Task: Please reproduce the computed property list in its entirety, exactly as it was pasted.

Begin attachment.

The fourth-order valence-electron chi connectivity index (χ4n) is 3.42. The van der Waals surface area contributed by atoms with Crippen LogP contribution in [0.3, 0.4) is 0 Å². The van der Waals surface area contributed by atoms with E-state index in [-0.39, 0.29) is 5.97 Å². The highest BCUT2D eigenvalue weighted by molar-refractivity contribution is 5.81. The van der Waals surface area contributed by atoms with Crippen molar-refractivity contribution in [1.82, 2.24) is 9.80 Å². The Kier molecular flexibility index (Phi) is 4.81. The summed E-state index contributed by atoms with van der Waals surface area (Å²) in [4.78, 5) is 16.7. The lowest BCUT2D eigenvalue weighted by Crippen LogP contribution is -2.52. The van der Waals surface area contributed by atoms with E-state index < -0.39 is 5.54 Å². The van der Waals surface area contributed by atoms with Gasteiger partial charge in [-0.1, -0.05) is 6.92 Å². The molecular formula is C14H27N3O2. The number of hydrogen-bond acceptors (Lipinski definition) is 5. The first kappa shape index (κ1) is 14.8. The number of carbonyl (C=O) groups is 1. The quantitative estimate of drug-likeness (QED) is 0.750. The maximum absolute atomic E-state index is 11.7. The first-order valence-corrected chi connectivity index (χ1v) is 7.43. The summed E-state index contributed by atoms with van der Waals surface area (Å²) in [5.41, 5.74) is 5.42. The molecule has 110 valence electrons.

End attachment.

The fourth-order valence-electron chi connectivity index (χ4n) is 3.42. The van der Waals surface area contributed by atoms with Crippen LogP contribution in [0.3, 0.4) is 0 Å². The van der Waals surface area contributed by atoms with E-state index in [-0.39, 0.29) is 5.97 Å². The highest BCUT2D eigenvalue weighted by molar-refractivity contribution is 5.81. The van der Waals surface area contributed by atoms with Crippen molar-refractivity contribution in [1.82, 2.24) is 9.80 Å². The Kier molecular flexibility index (Phi) is 4.81. The summed E-state index contributed by atoms with van der Waals surface area (Å²) in [4.78, 5) is 16.7. The lowest BCUT2D eigenvalue weighted by Crippen LogP contribution is -2.52. The van der Waals surface area contributed by atoms with E-state index < -0.39 is 5.54 Å². The van der Waals surface area contributed by atoms with Gasteiger partial charge in [-0.1, -0.05) is 6.92 Å². The molecular formula is C14H27N3O2. The number of hydrogen-bond acceptors (Lipinski definition) is 5. The first kappa shape index (κ1) is 14.8. The number of carbonyl (C=O) groups is 1. The quantitative estimate of drug-likeness (QED) is 0.750. The maximum absolute atomic E-state index is 11.7. The first-order valence-corrected chi connectivity index (χ1v) is 7.43. The summed E-state index contributed by atoms with van der Waals surface area (Å²) in [5.41, 5.74) is 5.42. The molecule has 110 valence electrons.